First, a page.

Custom painting made easy
The last instalment on the Land Rover was a tale of woe. In an attempt to make the bulkhead whole again, it had been necessary to deal with a whole load of rust and new panels that didn’t want to fit together. And that was just the driver’s side. After several days of grinding, welding and just a touch of hammer work, I had something that resembled a Land Rover bulkhead similar to when it would have left the Solihull factory all those years ago. So my next task was to make sure it stayed that way, which meant paint was the next job.
I’ve sprayed cars in the past, but DIY spraying brings with it a whole load of problems. It’s expensive, it’s noisy, it’s dirty and not least, it’s really hard work. I’d read a lot about coach painting in regards to Land Rovers and the idea of not having to deal with gallons of thinners, overspray and dust really appealed. Some forum dwellers made it sound beautifully straightforward. Simply buy the right paint, some good quality brushes and solvent proof gloss mini rollers and you were away. All stressed the importance of good quality prep of the surfaces, but I thought it was worth a shot.
One tip I did pick up was the absolute need to use an etch primer. Normal primers and undercoats will not adhere to aluminium or alloys, so any bare areas of Land Rover bodywork would need to be carefully flatted and etched before any top coats were applied. I decided that all the panels would get the same treatment regardless of the material they were made from., So the steel bulkhead and front panel would be treated exactly the same as the rest of the alloy bodywork.
Thankfully, the bulkhead didn’t need much more than some minimal filling and a thorough flatting down. With the dust removed and the whole panel degreased with panel wipe, it was the moment of truth. Just because you’re not spraying doesn’t mean you can skimp on the personal protection. A good quality mask and goggles are the absolute minimum, but it’s best to play it safe and cover up completely. Not the best outfit to wear, as I started painting on an exceptionally warm day, but when using any form of solvent, adequate personal protection makes the job a lot safer.
I’d ordered three types of paint from a commercial paint supplier. Etch primer, high build primer undercoat and top coat in Pastel Green. The instructions stated that the paint was ready to use straight from the can and with the etch primer this was certainly the case. The paint went on easily, covered really well and settled to a smooth finish. This was all going far too easy.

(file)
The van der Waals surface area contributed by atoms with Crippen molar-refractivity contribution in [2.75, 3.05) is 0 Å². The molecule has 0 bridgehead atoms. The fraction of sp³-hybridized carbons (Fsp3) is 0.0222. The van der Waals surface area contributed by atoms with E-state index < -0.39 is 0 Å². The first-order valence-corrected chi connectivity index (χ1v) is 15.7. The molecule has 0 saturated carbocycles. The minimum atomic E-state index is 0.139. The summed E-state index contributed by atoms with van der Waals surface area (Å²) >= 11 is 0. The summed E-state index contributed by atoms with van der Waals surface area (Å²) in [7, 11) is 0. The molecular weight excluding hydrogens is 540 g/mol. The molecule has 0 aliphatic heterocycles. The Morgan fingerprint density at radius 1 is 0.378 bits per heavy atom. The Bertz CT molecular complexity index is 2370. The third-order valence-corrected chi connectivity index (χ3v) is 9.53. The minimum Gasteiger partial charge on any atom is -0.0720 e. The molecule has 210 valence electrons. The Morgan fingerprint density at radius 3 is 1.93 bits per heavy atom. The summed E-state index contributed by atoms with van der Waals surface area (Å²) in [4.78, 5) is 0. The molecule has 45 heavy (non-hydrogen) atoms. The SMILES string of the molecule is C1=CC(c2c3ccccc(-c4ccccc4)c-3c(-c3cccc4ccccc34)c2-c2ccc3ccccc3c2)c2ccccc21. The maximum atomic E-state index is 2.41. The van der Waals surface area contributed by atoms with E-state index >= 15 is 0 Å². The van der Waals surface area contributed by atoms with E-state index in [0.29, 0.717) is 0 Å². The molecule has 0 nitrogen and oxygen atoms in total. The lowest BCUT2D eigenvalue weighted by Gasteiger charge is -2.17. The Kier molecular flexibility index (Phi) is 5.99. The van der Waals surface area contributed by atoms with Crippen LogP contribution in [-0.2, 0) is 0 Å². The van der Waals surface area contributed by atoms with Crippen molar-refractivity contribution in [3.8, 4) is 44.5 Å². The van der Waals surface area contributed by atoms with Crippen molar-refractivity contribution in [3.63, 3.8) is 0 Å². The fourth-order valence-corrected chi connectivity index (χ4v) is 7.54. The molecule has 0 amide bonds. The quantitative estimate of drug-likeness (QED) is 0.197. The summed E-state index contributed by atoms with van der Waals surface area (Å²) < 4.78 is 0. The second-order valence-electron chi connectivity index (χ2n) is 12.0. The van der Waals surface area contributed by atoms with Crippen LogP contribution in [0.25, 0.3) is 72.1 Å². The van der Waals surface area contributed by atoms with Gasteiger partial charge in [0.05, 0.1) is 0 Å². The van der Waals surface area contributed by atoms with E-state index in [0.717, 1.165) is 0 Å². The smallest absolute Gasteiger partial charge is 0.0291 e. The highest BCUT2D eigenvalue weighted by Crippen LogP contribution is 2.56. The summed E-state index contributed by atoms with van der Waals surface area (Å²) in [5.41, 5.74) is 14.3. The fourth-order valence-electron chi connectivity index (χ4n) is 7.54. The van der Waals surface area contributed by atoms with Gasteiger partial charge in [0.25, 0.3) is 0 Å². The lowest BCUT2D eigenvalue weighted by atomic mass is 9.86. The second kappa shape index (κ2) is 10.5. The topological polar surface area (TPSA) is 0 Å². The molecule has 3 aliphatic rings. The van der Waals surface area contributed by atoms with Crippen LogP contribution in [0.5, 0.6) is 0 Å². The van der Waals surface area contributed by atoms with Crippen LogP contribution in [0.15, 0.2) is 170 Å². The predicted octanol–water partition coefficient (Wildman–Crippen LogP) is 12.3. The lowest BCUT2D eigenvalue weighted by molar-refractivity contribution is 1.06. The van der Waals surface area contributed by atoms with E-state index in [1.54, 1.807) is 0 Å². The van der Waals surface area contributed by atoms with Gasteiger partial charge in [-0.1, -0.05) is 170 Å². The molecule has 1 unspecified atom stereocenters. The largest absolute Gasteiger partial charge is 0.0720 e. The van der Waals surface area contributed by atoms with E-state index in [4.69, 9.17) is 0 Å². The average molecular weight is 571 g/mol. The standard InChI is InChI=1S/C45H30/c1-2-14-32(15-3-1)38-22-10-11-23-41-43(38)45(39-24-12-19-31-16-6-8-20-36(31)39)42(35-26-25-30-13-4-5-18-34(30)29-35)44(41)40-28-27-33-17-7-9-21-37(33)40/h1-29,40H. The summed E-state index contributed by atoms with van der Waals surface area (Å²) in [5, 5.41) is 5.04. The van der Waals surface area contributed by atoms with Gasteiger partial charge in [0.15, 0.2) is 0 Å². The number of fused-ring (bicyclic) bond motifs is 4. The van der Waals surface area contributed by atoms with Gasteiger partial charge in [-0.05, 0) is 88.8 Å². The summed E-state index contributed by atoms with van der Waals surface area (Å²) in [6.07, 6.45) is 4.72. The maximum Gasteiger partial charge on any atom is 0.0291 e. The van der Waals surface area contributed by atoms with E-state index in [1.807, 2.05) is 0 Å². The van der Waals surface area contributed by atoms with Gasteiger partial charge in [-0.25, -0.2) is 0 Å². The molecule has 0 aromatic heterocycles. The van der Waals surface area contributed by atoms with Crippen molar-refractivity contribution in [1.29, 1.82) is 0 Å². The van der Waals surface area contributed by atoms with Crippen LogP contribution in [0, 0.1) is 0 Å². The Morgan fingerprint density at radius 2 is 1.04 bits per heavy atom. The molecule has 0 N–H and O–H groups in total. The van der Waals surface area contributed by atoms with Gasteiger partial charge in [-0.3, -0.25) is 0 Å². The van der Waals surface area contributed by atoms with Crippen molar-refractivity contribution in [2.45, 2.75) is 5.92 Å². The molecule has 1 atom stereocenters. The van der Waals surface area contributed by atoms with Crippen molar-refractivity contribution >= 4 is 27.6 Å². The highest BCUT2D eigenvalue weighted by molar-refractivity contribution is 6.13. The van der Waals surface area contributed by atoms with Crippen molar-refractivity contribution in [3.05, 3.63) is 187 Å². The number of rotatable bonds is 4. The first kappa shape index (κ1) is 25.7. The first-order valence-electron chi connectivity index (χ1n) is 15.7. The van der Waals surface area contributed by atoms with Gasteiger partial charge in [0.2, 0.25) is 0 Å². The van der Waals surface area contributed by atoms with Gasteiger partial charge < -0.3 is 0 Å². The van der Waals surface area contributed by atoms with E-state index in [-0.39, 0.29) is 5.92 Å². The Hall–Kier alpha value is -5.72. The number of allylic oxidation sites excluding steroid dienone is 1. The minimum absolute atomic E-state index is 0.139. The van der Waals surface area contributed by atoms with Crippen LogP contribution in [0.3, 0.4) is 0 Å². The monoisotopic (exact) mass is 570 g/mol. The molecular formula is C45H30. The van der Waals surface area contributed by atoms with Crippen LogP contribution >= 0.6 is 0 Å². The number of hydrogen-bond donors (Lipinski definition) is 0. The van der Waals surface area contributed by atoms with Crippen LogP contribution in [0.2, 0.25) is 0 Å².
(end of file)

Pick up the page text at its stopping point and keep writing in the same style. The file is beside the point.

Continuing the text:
There were a few issues with the primer undercoat, not least I suspect down to the high ambient temperatures in the lockup. As soon as the paint was hitting the panel it was drying, so the desirable ‘wet edge’ was disappearing very quickly, meaning drags and puckers in the paint. I tried thinning the paint down a little, but it didn’t improve matters much. So I decided the only solution was to wait until a cooler day. There’s a first when painting a car.
I let the paint dry thoroughly and then flatted the surface back with wet and dry. A second thinner coat of undercoat went on a lot better when the temperature in the unit had dropped down to
more normal uK temperatures. and then it was time to test the top coats.
Just to check the colour, I decided to paint both the front panel and apron before the more complicated bulkhead. Cracking the tin open, Pastel Green suddenly looked far more the shade that its name suggests. I thought it would dull a little when it dried, so gave the front panel a coat and left it to dry. My mate walked into the lockup and said; “nice colour for a retro food processor!”
Faced with the prospect of five litres of paint going to waste, I decided to experiment, so added a litre of grey primer to the can of topcoat and mixed it. This didn’t completely kill the colour but toned it down sufficiently. and another plus was that adding the matt primer killed the topcoat’s very high gloss, giving it a very pleasing satin effect. This was much better suited to the shabby chic of an ageing Land rover and looked quite smart.
So with a shade I’m now happy with, I’ve started to lay on some colour. The bulkhead, front panel and apron are all in final topcoat and I’ve also managed to get the three-part transmission tunnel and the floor plates painted. It’s a lot easier to manage painting a car which comes apart like a huge Meccano kit, but you start to realise that it may come in small sections, but there are an awful lot of them to paint!
The seat box will need to be repaired before it can be painted and I’m also aware that the chassis needs to be properly degreased and protected before much more of the pretty stuff can be completed. Get the feeling I’ve a busy few weeks coming.
The paint went on easily, covered really well and settled to a smooth finish. This was all going too easy
Before putting on any paint, I thought it was wise to see everything fitted, including a trial fit of replacement seatbox number three. After a few days of welding, the Land Rover’s bulkhead was now solid and finally ready for painting. A solvent resistant gloss roller was used to lay the primer on. It’s a really good way to apply paint with no waste and low mess. Etch primer is going to be used on every panel and it went on easily on the bulkhead, giving great coverage and a smooth finish.